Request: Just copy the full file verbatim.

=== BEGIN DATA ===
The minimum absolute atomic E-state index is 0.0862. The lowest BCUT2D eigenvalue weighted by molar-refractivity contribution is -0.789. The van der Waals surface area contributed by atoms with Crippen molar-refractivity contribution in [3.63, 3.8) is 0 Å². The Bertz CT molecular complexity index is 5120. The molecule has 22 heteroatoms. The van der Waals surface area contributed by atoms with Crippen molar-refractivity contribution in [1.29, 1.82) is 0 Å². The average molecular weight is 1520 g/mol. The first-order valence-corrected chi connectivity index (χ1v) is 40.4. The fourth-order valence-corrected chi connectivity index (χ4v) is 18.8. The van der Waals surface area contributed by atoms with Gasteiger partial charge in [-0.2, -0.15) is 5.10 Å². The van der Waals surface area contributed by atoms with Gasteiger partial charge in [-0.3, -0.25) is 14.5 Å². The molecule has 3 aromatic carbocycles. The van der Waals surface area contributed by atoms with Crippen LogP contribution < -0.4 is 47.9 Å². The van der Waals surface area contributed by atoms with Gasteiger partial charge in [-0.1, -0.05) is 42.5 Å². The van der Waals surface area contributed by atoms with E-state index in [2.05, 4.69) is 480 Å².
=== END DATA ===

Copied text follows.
The minimum absolute atomic E-state index is 0.0862. The lowest BCUT2D eigenvalue weighted by molar-refractivity contribution is -0.789. The van der Waals surface area contributed by atoms with Crippen molar-refractivity contribution in [3.63, 3.8) is 0 Å². The Bertz CT molecular complexity index is 5120. The molecule has 22 heteroatoms. The van der Waals surface area contributed by atoms with Crippen molar-refractivity contribution in [1.29, 1.82) is 0 Å². The average molecular weight is 1520 g/mol. The first-order valence-corrected chi connectivity index (χ1v) is 40.4. The fourth-order valence-corrected chi connectivity index (χ4v) is 18.8. The van der Waals surface area contributed by atoms with Gasteiger partial charge in [-0.2, -0.15) is 5.10 Å². The van der Waals surface area contributed by atoms with Gasteiger partial charge in [-0.3, -0.25) is 14.5 Å². The molecule has 3 aromatic carbocycles. The van der Waals surface area contributed by atoms with Crippen LogP contribution < -0.4 is 47.9 Å². The van der Waals surface area contributed by atoms with Gasteiger partial charge in [-0.1, -0.05) is 42.5 Å². The van der Waals surface area contributed by atoms with E-state index in [2.05, 4.69) is 480 Å².